Future plans for the Packaged Refrigeration System are to continue to improve controls solutions to optimize performance as well as the technician’s experience with the product. Additionally, the company is planning to incorporate lower-GWP refrigerants into this product’s offering.
EXPANDED CAPACITY: Heatcraft Refrigeration’s eCO2Boost Transcritical Booster System offers newly expanded capacity of up to 250 refrigerated tons. (Courtesy of Heatcraft Refrigeration Products)
The Silver award goes to Heatcraft Refrigeration’s eCO2Boost Transcritical Booster System, which offers newly expanded capacity of up to 250 refrigerated tons. The system has parallel compression, which improves efficiency in warmer climates, and features a welded steel structure, which provides a higher level of quality than a bolted-together frame. The frame can be customized to benefit a specific customer application.
“The system uses natural, environmentally friendly, and energy-efficient CO2 refrigerant, which delivers top performance and reliability,” said David Bolaños, head of product management for Heatcraft. “Compared to traditional HFC systems, the typical eCO2Boost Transcritical Booster System is expected to cause 98% less global warming impact with an energy cost 6%-10% lower and a total cost of ownership 5%-10% lower.”
CO2’s GWP of 1 will keep it insulated from regulatory phaseout in the decades to come, added Bolaños, and since it is neither flammable nor toxic, companies can feel safe knowing they’re operating with less risk.
“Although CO2 is high pressure, systems are in place to mitigate related safety concerns, ensuring it is safe to work with,” he said.
The eCO2Boost Transcritical Booster System can be customized for an array of low-GWP cold storage, manufacturing process cooling, meal preparation, food processing, and blast freezer applications. The dimensions of the rack have been updated, providing technicians with ample space for accessing service areas, and the outdoor version includes an enclosure with an awning to protect technicians from weather during installation and/or maintenance. Since all piping is iron-copper alloy, regular brazing techniques can be applied, alleviating the need for welding and making installation and/or maintenance easy.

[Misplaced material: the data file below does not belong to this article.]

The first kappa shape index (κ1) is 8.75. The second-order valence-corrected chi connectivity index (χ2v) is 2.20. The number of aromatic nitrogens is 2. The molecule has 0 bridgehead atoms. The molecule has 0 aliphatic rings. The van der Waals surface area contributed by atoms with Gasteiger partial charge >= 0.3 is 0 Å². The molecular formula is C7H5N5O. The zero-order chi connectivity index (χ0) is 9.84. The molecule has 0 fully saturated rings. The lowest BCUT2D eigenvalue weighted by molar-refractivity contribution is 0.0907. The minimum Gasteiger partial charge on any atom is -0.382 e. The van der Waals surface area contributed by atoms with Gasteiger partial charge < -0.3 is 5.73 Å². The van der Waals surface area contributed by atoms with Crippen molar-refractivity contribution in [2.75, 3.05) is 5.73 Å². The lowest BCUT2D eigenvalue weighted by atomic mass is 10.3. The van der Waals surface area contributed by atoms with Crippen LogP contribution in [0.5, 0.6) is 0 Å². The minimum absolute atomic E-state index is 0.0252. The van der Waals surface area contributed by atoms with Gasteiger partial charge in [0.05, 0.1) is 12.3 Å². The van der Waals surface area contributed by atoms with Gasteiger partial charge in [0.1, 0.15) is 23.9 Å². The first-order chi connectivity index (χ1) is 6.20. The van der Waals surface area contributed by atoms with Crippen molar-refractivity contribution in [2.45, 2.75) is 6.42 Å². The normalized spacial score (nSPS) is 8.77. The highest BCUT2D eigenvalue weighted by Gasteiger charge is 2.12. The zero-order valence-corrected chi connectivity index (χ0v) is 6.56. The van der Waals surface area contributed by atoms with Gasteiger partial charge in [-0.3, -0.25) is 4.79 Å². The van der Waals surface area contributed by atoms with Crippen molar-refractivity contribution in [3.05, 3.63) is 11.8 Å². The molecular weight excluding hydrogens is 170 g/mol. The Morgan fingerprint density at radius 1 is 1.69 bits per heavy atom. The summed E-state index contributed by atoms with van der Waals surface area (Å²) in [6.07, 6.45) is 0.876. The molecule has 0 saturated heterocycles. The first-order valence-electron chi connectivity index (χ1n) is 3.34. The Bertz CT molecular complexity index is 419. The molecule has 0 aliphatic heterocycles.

In designing the eCO2Boost Transcritical Booster System, Heatcraft relied on customer feedback from contractors and technicians, focus group discussions with service technicians, lab testing, and element analysis. Heatcraft plans to continue to improve the system and is working to expand its temperature applications down to -150°F.
Joanna Turpin is a Senior Editor. She can be contacted at 248-786-1707 or [email protected]. Joanna has been with BNP Media since 1991, first heading up the company’s technical book division. She obtained her bachelor’s degree in English from the University of Washington and worked on her master’s degree in technical communication at Eastern Michigan University.EXPANDED CAPACITY: